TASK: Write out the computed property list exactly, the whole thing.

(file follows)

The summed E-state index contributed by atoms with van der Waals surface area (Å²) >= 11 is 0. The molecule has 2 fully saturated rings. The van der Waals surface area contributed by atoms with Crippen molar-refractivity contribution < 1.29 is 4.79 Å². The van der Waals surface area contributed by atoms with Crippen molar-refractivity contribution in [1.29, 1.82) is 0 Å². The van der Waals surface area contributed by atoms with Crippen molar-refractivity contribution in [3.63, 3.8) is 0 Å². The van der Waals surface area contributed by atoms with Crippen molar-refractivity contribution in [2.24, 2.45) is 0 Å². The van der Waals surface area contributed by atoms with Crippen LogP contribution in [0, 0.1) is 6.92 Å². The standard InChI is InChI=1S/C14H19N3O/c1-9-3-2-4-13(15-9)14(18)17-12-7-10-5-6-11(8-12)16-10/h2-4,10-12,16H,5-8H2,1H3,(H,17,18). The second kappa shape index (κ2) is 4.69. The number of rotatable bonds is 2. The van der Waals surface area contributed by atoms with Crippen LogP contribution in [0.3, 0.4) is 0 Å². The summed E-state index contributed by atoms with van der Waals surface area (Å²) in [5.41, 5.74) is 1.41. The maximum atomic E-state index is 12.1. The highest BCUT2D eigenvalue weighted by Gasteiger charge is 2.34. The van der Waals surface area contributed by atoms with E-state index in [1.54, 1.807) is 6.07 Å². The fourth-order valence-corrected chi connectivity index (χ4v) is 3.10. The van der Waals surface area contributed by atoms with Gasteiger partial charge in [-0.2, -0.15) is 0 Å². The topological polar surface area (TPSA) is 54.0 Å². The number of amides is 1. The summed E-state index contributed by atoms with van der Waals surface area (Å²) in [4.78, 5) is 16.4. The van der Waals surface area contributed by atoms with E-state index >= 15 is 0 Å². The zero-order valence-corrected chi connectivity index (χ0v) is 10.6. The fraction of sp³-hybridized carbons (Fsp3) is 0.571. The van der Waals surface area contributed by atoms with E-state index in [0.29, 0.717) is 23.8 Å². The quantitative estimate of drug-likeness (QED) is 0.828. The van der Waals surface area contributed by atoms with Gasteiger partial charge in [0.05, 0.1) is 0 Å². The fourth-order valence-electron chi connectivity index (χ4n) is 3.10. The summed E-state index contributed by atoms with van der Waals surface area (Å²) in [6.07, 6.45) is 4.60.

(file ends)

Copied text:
The summed E-state index contributed by atoms with van der Waals surface area (Å²) >= 11 is 0. The molecule has 2 fully saturated rings. The van der Waals surface area contributed by atoms with Crippen molar-refractivity contribution < 1.29 is 4.79 Å². The van der Waals surface area contributed by atoms with Crippen molar-refractivity contribution in [1.29, 1.82) is 0 Å². The van der Waals surface area contributed by atoms with Crippen molar-refractivity contribution in [3.63, 3.8) is 0 Å². The van der Waals surface area contributed by atoms with Crippen molar-refractivity contribution in [2.24, 2.45) is 0 Å². The van der Waals surface area contributed by atoms with Crippen LogP contribution in [0, 0.1) is 6.92 Å². The standard InChI is InChI=1S/C14H19N3O/c1-9-3-2-4-13(15-9)14(18)17-12-7-10-5-6-11(8-12)16-10/h2-4,10-12,16H,5-8H2,1H3,(H,17,18). The second kappa shape index (κ2) is 4.69. The number of rotatable bonds is 2. The van der Waals surface area contributed by atoms with Crippen LogP contribution in [0.3, 0.4) is 0 Å². The summed E-state index contributed by atoms with van der Waals surface area (Å²) in [5.41, 5.74) is 1.41. The maximum atomic E-state index is 12.1. The highest BCUT2D eigenvalue weighted by Gasteiger charge is 2.34. The van der Waals surface area contributed by atoms with E-state index in [1.54, 1.807) is 6.07 Å². The fourth-order valence-corrected chi connectivity index (χ4v) is 3.10. The van der Waals surface area contributed by atoms with Gasteiger partial charge in [-0.2, -0.15) is 0 Å². The topological polar surface area (TPSA) is 54.0 Å². The number of amides is 1. The summed E-state index contributed by atoms with van der Waals surface area (Å²) in [4.78, 5) is 16.4. The van der Waals surface area contributed by atoms with E-state index >= 15 is 0 Å². The zero-order valence-corrected chi connectivity index (χ0v) is 10.6. The fraction of sp³-hybridized carbons (Fsp3) is 0.571. The van der Waals surface area contributed by atoms with E-state index in [0.29, 0.717) is 23.8 Å². The quantitative estimate of drug-likeness (QED) is 0.828. The van der Waals surface area contributed by atoms with Gasteiger partial charge in [0.05, 0.1) is 0 Å². The fourth-order valence-electron chi connectivity index (χ4n) is 3.10. The summed E-state index contributed by atoms with van der Waals surface area (Å²) in [6.07, 6.45) is 4.60.